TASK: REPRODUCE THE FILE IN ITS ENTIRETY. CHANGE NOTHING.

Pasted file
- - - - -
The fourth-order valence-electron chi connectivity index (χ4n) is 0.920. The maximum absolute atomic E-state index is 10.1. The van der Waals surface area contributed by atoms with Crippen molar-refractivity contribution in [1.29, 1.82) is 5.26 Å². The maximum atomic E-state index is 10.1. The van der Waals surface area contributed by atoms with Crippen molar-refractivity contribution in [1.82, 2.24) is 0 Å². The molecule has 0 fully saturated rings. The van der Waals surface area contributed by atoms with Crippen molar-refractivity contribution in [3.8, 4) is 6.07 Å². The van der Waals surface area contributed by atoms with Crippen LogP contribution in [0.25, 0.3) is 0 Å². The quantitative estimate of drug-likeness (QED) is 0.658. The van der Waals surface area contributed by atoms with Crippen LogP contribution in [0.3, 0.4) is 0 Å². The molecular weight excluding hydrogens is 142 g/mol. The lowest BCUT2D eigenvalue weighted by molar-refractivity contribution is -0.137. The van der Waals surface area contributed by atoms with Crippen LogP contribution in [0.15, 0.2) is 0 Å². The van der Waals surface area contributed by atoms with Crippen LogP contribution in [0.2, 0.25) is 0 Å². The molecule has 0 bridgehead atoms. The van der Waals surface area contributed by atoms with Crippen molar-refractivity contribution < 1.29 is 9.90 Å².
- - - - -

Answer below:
The fourth-order valence-electron chi connectivity index (χ4n) is 0.920. The maximum absolute atomic E-state index is 10.1. The van der Waals surface area contributed by atoms with Crippen molar-refractivity contribution in [1.29, 1.82) is 5.26 Å². The maximum atomic E-state index is 10.1. The van der Waals surface area contributed by atoms with Crippen molar-refractivity contribution in [1.82, 2.24) is 0 Å². The molecule has 0 fully saturated rings. The van der Waals surface area contributed by atoms with Crippen molar-refractivity contribution in [3.8, 4) is 6.07 Å². The van der Waals surface area contributed by atoms with Crippen LogP contribution in [0.25, 0.3) is 0 Å². The quantitative estimate of drug-likeness (QED) is 0.658. The van der Waals surface area contributed by atoms with Crippen LogP contribution in [0.3, 0.4) is 0 Å². The molecular weight excluding hydrogens is 142 g/mol. The lowest BCUT2D eigenvalue weighted by molar-refractivity contribution is -0.137. The van der Waals surface area contributed by atoms with Crippen LogP contribution in [0.15, 0.2) is 0 Å². The van der Waals surface area contributed by atoms with Crippen LogP contribution in [0.2, 0.25) is 0 Å². The molecule has 0 bridgehead atoms. The van der Waals surface area contributed by atoms with Crippen molar-refractivity contribution < 1.29 is 9.90 Å².